Introduction: Eating disorders (EDs) and posttraumatic stress disorder (PTSD) are highly comorbid, yet there are no proven integrative treatment modalities for ED-PTSD. In clinical trials, MDMA-assisted therapy (MDMA-AT) has shown marked success in the treatment of PTSD and may be promising for ED-PTSD.
Methods: Ninety individuals with severe PTSD received treatment in a double-blind, placebo-controlled pivotal trial of MDMA-AT. In addition to the primary (Clinician-Administered PTSD Scale) and secondary (Sheehan Disability Scale) outcome measures, the Eating Attitudes Test 26 (EAT-26) was administered for pre-specified exploratory purposes at baseline and at study termination.
Results: The study sample consisted of 58 females (placebo = 31, MDMA = 27) and 31 males (placebo = 12, MDMA = 19) (n = 89). Seven participants discontinued prior to study termination. At baseline, 13 (15%) of the 89 individuals with PTSD had total EAT-26 scores in the clinical range (≥20), and 28 (31.5%) had total EAT-26 scores in the high-risk range (≥11) despite the absence of active purging or low weight. In completers (n = 82), there was a significant reduction in total EAT-26 scores in the total group of PTSD participants following MDMA-AT versus placebo (p = .03). There were also significant reductions in total EAT-26 scores in women with high EAT-26 scores ≥11 and ≥ 20 following MDMA-AT versus placebo (p = .0012 and p = .0478, respectively).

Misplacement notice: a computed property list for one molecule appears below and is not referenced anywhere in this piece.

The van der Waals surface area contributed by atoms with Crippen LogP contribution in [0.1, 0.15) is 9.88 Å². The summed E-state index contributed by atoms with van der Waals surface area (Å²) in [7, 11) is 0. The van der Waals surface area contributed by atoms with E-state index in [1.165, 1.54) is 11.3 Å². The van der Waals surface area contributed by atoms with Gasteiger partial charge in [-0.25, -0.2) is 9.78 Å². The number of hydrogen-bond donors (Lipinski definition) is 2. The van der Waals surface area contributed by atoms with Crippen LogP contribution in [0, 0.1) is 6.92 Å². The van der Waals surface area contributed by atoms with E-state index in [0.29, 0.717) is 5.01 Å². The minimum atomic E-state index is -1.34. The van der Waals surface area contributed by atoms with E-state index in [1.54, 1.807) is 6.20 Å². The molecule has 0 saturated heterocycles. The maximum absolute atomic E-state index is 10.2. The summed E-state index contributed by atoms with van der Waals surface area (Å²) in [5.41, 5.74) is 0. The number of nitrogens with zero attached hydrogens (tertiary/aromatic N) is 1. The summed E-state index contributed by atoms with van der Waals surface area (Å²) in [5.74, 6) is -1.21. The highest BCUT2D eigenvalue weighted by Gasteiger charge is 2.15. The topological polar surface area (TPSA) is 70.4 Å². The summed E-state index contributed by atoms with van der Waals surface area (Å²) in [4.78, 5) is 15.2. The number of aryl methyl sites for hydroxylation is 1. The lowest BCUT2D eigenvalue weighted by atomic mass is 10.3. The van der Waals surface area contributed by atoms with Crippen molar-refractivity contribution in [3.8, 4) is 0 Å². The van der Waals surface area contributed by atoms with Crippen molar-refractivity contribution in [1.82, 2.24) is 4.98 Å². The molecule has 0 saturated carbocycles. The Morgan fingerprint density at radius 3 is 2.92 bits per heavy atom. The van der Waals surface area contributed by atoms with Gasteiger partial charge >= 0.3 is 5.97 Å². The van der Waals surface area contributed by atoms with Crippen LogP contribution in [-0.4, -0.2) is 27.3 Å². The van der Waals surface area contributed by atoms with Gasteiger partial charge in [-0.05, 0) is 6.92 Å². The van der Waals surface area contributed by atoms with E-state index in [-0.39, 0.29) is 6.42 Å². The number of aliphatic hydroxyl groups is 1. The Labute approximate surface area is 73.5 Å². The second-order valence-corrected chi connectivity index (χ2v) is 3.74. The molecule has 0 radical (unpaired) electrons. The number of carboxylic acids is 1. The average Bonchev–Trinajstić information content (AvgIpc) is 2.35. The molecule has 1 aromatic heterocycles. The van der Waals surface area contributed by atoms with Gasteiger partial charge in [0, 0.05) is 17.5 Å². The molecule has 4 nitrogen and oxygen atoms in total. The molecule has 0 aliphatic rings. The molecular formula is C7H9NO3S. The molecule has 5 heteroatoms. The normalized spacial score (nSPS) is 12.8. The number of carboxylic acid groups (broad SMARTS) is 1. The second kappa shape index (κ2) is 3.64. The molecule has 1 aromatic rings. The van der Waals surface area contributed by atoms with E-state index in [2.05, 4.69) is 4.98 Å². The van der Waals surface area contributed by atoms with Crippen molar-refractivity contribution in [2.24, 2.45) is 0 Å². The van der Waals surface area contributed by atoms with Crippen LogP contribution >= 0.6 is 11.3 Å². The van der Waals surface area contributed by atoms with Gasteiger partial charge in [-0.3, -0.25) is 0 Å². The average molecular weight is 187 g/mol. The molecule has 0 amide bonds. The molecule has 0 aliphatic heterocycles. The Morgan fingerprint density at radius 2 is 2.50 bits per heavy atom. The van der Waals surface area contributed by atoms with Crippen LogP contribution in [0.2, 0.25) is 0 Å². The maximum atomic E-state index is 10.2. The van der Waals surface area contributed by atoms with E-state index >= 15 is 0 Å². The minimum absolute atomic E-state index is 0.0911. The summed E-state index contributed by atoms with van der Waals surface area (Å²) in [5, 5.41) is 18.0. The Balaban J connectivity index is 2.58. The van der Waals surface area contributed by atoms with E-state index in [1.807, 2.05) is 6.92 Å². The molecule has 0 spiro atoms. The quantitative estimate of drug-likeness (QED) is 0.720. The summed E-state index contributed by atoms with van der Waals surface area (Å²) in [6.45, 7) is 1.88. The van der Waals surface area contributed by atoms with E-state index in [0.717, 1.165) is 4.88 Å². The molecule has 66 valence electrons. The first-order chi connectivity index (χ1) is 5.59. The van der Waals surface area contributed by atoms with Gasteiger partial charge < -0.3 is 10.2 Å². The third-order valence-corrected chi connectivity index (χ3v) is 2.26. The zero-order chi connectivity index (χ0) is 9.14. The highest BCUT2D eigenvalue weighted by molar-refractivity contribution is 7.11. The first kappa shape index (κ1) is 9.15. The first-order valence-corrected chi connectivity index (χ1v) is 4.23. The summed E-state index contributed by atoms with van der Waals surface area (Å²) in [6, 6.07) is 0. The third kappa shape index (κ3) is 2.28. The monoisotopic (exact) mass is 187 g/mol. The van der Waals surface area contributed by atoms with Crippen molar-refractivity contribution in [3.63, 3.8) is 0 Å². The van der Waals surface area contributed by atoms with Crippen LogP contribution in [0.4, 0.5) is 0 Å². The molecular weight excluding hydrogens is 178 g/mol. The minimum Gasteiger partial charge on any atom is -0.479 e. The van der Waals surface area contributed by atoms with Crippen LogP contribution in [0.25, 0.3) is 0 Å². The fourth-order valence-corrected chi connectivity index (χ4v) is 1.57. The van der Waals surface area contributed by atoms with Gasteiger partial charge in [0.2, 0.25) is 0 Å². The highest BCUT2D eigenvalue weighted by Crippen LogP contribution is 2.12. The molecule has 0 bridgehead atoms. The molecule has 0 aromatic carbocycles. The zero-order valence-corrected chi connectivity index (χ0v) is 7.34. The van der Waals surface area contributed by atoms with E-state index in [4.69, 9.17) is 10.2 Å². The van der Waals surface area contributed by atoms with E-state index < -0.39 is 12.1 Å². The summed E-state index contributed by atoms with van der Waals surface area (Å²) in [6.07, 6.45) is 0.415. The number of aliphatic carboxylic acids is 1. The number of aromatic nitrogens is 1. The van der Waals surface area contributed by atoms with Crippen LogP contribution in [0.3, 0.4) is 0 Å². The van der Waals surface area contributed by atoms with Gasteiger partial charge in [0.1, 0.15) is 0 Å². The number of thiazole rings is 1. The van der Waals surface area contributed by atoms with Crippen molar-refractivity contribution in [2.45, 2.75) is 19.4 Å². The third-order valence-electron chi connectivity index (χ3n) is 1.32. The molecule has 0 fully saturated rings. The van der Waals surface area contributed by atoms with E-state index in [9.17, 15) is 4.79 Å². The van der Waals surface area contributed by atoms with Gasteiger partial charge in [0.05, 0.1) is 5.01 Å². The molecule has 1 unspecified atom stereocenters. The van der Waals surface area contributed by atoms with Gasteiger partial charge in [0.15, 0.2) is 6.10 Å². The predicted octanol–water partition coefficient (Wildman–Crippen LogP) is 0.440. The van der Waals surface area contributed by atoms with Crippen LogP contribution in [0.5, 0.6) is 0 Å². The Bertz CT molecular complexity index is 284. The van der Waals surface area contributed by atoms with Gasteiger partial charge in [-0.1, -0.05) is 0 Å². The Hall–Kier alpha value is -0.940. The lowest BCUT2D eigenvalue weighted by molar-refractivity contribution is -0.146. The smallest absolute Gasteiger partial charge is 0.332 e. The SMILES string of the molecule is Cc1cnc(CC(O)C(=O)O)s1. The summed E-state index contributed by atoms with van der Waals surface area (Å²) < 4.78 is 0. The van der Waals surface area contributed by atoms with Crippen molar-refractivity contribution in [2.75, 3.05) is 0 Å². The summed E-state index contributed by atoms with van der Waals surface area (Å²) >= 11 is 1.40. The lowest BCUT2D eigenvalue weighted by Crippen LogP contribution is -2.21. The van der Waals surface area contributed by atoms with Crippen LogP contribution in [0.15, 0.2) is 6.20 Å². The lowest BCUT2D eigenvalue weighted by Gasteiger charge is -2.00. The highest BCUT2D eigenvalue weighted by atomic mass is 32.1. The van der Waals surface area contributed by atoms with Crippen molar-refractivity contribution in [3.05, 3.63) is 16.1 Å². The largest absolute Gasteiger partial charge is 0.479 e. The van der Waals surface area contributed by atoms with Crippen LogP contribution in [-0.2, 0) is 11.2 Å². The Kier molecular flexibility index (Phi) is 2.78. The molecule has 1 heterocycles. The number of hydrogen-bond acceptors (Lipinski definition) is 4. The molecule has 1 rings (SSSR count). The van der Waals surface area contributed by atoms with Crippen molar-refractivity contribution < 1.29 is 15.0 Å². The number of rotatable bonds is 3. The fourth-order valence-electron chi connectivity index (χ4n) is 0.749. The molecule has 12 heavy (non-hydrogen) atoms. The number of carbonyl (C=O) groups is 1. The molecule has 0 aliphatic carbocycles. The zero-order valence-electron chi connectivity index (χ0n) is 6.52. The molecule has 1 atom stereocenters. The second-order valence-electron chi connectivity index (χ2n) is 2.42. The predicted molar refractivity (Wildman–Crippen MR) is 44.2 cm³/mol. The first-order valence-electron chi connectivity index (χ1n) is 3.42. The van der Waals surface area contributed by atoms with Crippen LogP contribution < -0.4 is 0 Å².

Conclusions: ED psychopathology is common in individuals with PTSD even in the absence of EDs with active purging and low weight. MDMA-AT significantly reduced ED symptoms compared to therapy with placebo among participants with severe PTSD. MDMA-AT for ED-PTSD appears promising and requires further study.
Keywords: EAT-26; Eating disorders; MDMA-Assisted therapy; PTSD; Treatment.
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